She is in a rebellion. Her gunpowder sinking into her lungs, as she tucks the cigarette between her lips. The battle song warbles from her Beats headphones, and inside she cries the war cry. She is in a rebellion.
She sits in a faux leather-cushioned chair with a newspaper in hand, staring at the people passing by. The clock ticks on every minute that she is alone. She is in a rebellion.
She watches the barista make a couple one drink, his thick arms rolling over each other, his lips spread wide to bare his teeth, his hair tied at the nape of his neck, his plaid collar kissing his neck. She is in a rebellion.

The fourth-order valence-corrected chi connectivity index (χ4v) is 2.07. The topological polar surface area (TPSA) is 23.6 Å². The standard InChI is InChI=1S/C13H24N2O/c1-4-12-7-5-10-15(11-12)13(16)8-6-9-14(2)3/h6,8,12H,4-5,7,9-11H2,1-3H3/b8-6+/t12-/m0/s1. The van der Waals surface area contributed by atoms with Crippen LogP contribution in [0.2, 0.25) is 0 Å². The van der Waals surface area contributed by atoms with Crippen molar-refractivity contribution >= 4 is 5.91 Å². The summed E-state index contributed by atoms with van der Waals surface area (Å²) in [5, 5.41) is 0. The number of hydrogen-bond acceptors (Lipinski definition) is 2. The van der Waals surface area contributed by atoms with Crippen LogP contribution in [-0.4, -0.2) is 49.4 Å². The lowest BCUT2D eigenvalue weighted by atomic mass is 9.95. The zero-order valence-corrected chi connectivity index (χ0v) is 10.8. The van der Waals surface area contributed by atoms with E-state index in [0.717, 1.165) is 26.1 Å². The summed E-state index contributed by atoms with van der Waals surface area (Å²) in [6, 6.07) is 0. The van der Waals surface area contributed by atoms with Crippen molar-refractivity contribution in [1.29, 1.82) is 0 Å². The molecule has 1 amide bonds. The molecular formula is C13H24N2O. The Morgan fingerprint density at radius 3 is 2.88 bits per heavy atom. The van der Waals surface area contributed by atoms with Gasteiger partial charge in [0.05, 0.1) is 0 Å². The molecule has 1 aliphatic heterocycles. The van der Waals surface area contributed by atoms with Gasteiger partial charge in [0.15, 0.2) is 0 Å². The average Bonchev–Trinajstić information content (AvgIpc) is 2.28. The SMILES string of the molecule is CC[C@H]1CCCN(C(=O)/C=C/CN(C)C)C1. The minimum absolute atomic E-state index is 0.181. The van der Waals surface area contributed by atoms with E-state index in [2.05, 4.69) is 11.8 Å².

She catches the newspaper as it shifts in the wind, caressing the World Trade Centre with a fervent hand, pleading America to stay and feed it with gunpowder and infected blankets. She is in a rebellion.
She reads the obituaries, where grandmas and grandpas lay buried in ink and dead trees, dead memories and dead apologies. Their money is thrown around like the cocktail shaker in the massive arms of the male barista. She is in a rebellion.
She closes her eyes and feels the pages turn blue in her hand, and she breathes choking life into its bloodstream with gunpowder and nicotine. American rights and freedoms to feed the starving masses. American rights and freedoms to inhibit the fruitful Masses. American rights and freedoms to educate the classes. American rights and freedoms to encourage the Classes. She is in a rebellion.